While recycling has been getting a bad rap recently, the recent National Zero Waste Conference offered some fresh and hopeful perspectives. Gigantic Team Member Dennis Uyat coordinated the session: “Recycling Is Not Broken, But Can Use Some Help.” The conference was attended by over 400 people, and the session was moderated by Maurice Sampson, Eastern Pennsylvania Director of Clean Water Action.
Recent years have seen a shift towards upstream solutions like source reduction and reuse, however, recycling still has a place in the transformation of materials like paper, glass, metal, and plastic into new and useful products. Neil Seldman of the Recycling Cornucopia Project and the Institute for Local Self-Reliance, opened with an overview of an increase in domestic recycling markets and infrastructure since the National Sword Policy began to be enforced in 2018 in China. He writes, “Despite the fact that China had been warning for years that this cut-off was coming, U.S. recyclers were stunned and unprepared. But eventually, as prices for secondary materials fell in the tumult caused by the Chinese ban, private investment began re-building the U.S. manufacturing sector, and end-use capacity that had languished during the years that recycling collectors shipped a large percentage of materials to China rather than supplying domestic mills, returned to use.”
Many cities in the U.S. have implemented single-stream recycling systems, but they are not the only, or most cost effective, option. Speaker Joanne Schafer, Deputy Executive Director of the Centre County Recycling and Refuse Authority (CCRRA), spoke about their curb-sort recycling program in rural central Pennsylvania.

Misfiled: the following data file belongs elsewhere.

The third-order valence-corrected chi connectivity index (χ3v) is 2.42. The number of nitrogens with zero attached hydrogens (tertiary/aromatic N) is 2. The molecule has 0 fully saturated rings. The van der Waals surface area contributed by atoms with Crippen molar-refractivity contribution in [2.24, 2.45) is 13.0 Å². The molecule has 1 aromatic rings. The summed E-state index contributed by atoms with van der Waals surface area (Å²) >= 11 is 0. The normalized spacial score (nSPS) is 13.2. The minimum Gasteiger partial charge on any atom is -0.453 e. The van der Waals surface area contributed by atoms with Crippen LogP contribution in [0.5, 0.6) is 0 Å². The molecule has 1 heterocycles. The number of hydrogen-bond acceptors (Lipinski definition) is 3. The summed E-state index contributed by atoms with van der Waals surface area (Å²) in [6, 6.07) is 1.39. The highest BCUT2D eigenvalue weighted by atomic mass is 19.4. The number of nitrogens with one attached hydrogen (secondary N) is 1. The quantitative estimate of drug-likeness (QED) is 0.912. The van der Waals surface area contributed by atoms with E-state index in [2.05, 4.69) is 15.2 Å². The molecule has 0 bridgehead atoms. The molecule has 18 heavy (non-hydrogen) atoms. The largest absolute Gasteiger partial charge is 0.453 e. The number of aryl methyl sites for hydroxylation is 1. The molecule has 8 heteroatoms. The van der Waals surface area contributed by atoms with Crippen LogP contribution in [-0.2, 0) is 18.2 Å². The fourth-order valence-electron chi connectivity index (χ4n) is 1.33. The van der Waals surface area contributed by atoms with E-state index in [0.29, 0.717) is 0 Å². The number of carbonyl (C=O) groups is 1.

Municipalities that implement recycling often consider going with a single-stream system, and CCRRA hired MSW Consultants to see if it would be more cost effective to centralize recycling. They found that with the current every-other-week collection and 90% participation, the capital costs – a new MRF and truck fleet along with future costs of an education campaign – did not justify a system change. In this case, source separation of glass, cardboard, mixed paper, recyclable plastics and metals at the curb was more effective for residents and collectors.
Centre County, Pennsylvania is a good example of how grassroots recycling efforts in prior decades turned into a viable financial model. The decision to invest in labor over capital proved fruitful in the development of more localized recycling economies, which are less vulnerable to the whims of international global markets and commodity prices.
The session ended with Gary Liss, of the Recycling Is Infrastructure Too Campaign and Zero Waste USA, who laid out the American Recycling Infrastructure Plan, which vies for federal funding for community based recycling programs. It covers 50 initiatives with $18.3 billion allocated for the build-out of recycling infrastructure over three years. The Plan advocates “for the inclusion of waste reduction, reuse, recycling and composting infrastructure and programs that will stem climate disruption, address racial injustice, and create thousands of jobs throughout the country.” Gary detailed a number of current EPA Green Infrastructure Funding Opportunities.
Recycling is often dismissed as big industries continue producing plastic and waste by design, which invariably ends up being burned in incinerators or buried in landfills. The Second Recycling Revolution is driven by grassroots efforts to build local community power, to redesign a more circular economy.
Regular people are finding big and small solutions to municipal solid waste problems. Gary ended with a question for the audience, “How much waste are you for?,” and the audience responded, “Zero!”
Find out more about the National Zero Waste Conference.